How many times have we called someone the "f" word. The one that ends with "g"? Or said "that's so gay"? Or heard someone else do it and not say anything? Furthermore, we don't stop to consider if the person saying it is with ISIS or what political party or religion they belong to. More often than not its excused, because its "just a joke".
You want to fight religious extremism? Fight ignorance first. Religious extremists need ignorance in order to brainwash people into following them and their warped beliefs. You want to put an end to gun violence? Fight ignorance first. We need responsible gun owners and not ignorant ones. Don't use the 2nd amendment right (which is how this gunman was able to acquire this weapon LEGALLY) to threaten others or as an excuse to constantly live in fear that someone may attack you. Banning guns won't make a difference, ignorance always finds a way. You want to fight homophobia? Fight ignorance first. Being afraid of people that are different from the majority is how we got the public lynchings during the first half of the 20th century.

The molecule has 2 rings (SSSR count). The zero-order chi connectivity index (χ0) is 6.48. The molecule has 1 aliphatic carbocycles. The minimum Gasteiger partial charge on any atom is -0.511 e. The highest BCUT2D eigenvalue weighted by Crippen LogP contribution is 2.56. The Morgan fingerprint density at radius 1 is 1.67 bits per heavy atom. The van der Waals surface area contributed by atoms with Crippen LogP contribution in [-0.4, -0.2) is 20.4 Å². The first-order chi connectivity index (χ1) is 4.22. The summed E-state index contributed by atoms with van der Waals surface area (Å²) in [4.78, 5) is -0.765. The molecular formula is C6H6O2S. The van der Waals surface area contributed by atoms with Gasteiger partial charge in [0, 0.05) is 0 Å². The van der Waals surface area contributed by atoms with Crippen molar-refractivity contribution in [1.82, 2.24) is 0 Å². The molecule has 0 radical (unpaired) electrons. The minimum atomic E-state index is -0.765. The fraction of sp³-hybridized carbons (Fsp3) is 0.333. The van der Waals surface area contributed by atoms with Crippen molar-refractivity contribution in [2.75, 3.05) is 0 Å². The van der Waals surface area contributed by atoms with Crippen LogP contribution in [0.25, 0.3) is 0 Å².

We make excuses to defend our ignorance. We shield it under religious beliefs, politics, superstition, tradition, pseudoscience or morality. Its time to drop our defenses and open up and accept. Its the only way to learn and gain knowledge over our fear of the unknown, and its the only way to fight ignorance.